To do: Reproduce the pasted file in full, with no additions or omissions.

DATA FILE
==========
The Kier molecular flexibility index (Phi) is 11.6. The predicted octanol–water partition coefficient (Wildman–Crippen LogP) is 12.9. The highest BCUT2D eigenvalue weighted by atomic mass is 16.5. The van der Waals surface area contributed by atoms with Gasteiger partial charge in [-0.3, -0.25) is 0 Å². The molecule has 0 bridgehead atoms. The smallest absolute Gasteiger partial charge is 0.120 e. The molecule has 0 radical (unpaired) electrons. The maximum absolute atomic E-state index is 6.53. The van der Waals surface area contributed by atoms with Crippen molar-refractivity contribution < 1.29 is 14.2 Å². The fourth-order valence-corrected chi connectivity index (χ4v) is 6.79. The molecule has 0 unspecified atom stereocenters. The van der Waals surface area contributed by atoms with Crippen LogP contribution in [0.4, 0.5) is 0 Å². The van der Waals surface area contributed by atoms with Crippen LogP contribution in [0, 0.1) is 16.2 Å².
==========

The Kier molecular flexibility index (Phi) is 11.6. The predicted octanol–water partition coefficient (Wildman–Crippen LogP) is 12.9. The highest BCUT2D eigenvalue weighted by atomic mass is 16.5. The van der Waals surface area contributed by atoms with Gasteiger partial charge in [-0.3, -0.25) is 0 Å². The molecule has 0 bridgehead atoms. The smallest absolute Gasteiger partial charge is 0.120 e. The molecule has 0 radical (unpaired) electrons. The maximum absolute atomic E-state index is 6.53. The van der Waals surface area contributed by atoms with Crippen molar-refractivity contribution < 1.29 is 14.2 Å². The fourth-order valence-corrected chi connectivity index (χ4v) is 6.79. The molecule has 0 unspecified atom stereocenters. The van der Waals surface area contributed by atoms with Crippen LogP contribution in [0.4, 0.5) is 0 Å². The van der Waals surface area contributed by atoms with Crippen LogP contribution in [0, 0.1) is 16.2 Å².